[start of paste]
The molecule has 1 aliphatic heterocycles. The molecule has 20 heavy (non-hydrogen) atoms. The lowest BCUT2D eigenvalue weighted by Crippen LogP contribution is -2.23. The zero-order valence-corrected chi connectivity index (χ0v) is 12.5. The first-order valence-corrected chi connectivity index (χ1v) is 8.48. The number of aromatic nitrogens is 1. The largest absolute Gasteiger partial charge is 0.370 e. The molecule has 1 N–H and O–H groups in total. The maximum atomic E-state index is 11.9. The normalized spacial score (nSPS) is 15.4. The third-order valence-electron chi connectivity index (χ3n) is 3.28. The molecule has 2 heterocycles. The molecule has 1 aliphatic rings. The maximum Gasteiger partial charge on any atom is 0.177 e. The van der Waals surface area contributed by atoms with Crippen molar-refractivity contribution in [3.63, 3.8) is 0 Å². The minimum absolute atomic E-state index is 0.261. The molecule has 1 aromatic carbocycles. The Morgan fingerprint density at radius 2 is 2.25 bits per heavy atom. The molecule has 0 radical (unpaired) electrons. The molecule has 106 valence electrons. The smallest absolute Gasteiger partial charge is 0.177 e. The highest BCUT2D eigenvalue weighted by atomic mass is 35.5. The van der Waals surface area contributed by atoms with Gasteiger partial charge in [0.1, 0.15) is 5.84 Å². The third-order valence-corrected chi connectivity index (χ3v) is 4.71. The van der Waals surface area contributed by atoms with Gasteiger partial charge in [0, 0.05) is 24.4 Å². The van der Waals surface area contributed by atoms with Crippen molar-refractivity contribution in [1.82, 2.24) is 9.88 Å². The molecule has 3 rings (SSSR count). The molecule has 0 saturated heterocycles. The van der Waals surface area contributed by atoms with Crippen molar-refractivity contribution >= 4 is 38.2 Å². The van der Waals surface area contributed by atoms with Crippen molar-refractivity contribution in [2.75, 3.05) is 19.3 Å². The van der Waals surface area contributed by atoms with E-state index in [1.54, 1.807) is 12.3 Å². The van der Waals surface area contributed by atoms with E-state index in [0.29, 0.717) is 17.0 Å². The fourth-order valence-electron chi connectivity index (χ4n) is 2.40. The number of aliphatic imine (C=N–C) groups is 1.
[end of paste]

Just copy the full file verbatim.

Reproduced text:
The molecule has 1 aliphatic heterocycles. The molecule has 20 heavy (non-hydrogen) atoms. The lowest BCUT2D eigenvalue weighted by Crippen LogP contribution is -2.23. The zero-order valence-corrected chi connectivity index (χ0v) is 12.5. The first-order valence-corrected chi connectivity index (χ1v) is 8.48. The number of aromatic nitrogens is 1. The largest absolute Gasteiger partial charge is 0.370 e. The molecule has 1 N–H and O–H groups in total. The maximum atomic E-state index is 11.9. The normalized spacial score (nSPS) is 15.4. The third-order valence-electron chi connectivity index (χ3n) is 3.28. The molecule has 2 heterocycles. The molecule has 1 aliphatic rings. The maximum Gasteiger partial charge on any atom is 0.177 e. The van der Waals surface area contributed by atoms with Crippen molar-refractivity contribution in [3.63, 3.8) is 0 Å². The minimum absolute atomic E-state index is 0.261. The molecule has 1 aromatic carbocycles. The Morgan fingerprint density at radius 2 is 2.25 bits per heavy atom. The molecule has 0 radical (unpaired) electrons. The molecule has 106 valence electrons. The smallest absolute Gasteiger partial charge is 0.177 e. The highest BCUT2D eigenvalue weighted by atomic mass is 35.5. The van der Waals surface area contributed by atoms with Gasteiger partial charge in [0.1, 0.15) is 5.84 Å². The third-order valence-corrected chi connectivity index (χ3v) is 4.71. The van der Waals surface area contributed by atoms with Gasteiger partial charge in [0, 0.05) is 24.4 Å². The van der Waals surface area contributed by atoms with Crippen molar-refractivity contribution in [1.82, 2.24) is 9.88 Å². The molecule has 3 rings (SSSR count). The molecule has 0 saturated heterocycles. The van der Waals surface area contributed by atoms with Crippen molar-refractivity contribution >= 4 is 38.2 Å². The van der Waals surface area contributed by atoms with Crippen molar-refractivity contribution in [2.75, 3.05) is 19.3 Å². The van der Waals surface area contributed by atoms with E-state index in [1.54, 1.807) is 12.3 Å². The van der Waals surface area contributed by atoms with E-state index in [0.29, 0.717) is 17.0 Å². The fourth-order valence-electron chi connectivity index (χ4n) is 2.40. The number of aliphatic imine (C=N–C) groups is 1.